Symptoms And Signs Of Hepatitis C | Levels Of Hepatitis C

Signs Of Hepatitis C

Signs Of Hepatitis C

In this article we will discuss symptoms and signs of hepatitis C.


Hepatitis is a viral disease that results in liver inflammation, which may sometimes cause irreversible damage. The condition is more severe when compared to Hepatitis A or B in particular.

It is caused due to the presence of the hepatitis C virus (HCV) in the blood that enters the body through contaminated (fecal matter) food or drinks. This contamination is often gone undetected because the virus does not show any immediate symptoms, and the general ones can take several years to appear.

Levels of Hepatitis C

The disease’s slow activation makes it crucial to understand its progress over time. The duration of these stages may differ from person to person, but the medically accurate ones are as follows:

Incubation Period:

This is the duration between the virus’s entry into the bloodstream and the start of the disease. It can be anywhere around 14 to 80 days.

Acute Hepatitis C:

Around 6 months after the virus has entered the body, it might give rise to slight symptoms and cause the victim to be ill from time to time. Usually, a person who has entered this stage would eventually develop chronic Hepatitis C. However, early detection and treatment can completely clear the virus from the body.

Chronic Hepatitis C:

If the virus is not removed from the body, it will become a long-term infection that could last over several years. This is when the symptoms get more prominent, and as the disease spreads, the threat of developing liver cancer or cirrhosis increases.

Signs of Hepatitis C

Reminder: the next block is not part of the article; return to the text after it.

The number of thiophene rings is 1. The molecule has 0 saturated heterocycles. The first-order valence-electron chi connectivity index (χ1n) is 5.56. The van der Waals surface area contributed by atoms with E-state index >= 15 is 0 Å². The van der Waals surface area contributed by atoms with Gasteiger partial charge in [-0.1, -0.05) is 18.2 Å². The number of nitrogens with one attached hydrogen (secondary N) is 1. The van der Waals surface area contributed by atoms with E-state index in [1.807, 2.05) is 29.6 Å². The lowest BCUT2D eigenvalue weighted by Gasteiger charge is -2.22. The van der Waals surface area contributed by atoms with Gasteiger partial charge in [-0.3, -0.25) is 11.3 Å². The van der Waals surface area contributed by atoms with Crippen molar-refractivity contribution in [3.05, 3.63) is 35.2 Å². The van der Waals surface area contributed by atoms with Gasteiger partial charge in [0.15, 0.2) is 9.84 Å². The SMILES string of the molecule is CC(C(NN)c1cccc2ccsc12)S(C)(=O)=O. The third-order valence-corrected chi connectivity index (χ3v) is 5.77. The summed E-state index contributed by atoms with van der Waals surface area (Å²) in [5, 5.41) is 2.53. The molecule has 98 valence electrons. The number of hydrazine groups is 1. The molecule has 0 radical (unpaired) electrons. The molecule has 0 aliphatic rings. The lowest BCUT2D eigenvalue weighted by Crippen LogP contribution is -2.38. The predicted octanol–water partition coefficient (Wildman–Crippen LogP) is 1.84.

Early Symptoms and signs of hepatitis c:

Hepatitis C is a disease that creeps up on the infected person. The virus can remain dormant inside the body for years, leading to its late discovery and treatment. Late diagnosis leaves no room for the prevention of acute hepatitis, as it becomes chronic.

Here are some symptoms that may be recognizable during the period between incubation and the acute hepatitis stage:

  1. Abdominal pain, mainly centered in the belly.
  2. Clay-colored stool. It is usually an indicator of problems related to the body’s drainage system. The gallbladder, pancreas, and liver are affected.
  3. Dark brown urine, which occurs due to the presence of bile.
  4. Fatigue caused due to changes in the neurotransmissions between the liver and brain.
  5. Flu-like signs such as fever and cold sweat.
  6. Jaundice, as a result of bilirubin not being broken down by the liver.
  7. Joint pain or swelling that may lead to arthritis. The virus stimulates the body’s immune system to over-work, resulting in such aches.
  8. Decreased appetite due to the loss of alteration of taste reception.

Main Symptoms

There are many cases where patients have not experienced any of the early symptoms. Chronic hepatitis C tends to develop as a ‘silent’ disease. Once the virus ensues its damage on the liver, the body would show the following conditions:

Bleeding and Bruising:

Blood will not clot when there are open wounds in the body, leading to excessive blood loss. The virus depletes platelet production, which is responsible for blood clotting and the first step of healing the wound.

A bleeding disorder called immune thrombocytopenic purpura (ITP) causes the skin to get extremely vulnerable. It can get bruised easily, or red and purple spots might show up. ITP is developed due to the direct suppression of the bone marrow by the virus.

Itchy Skin: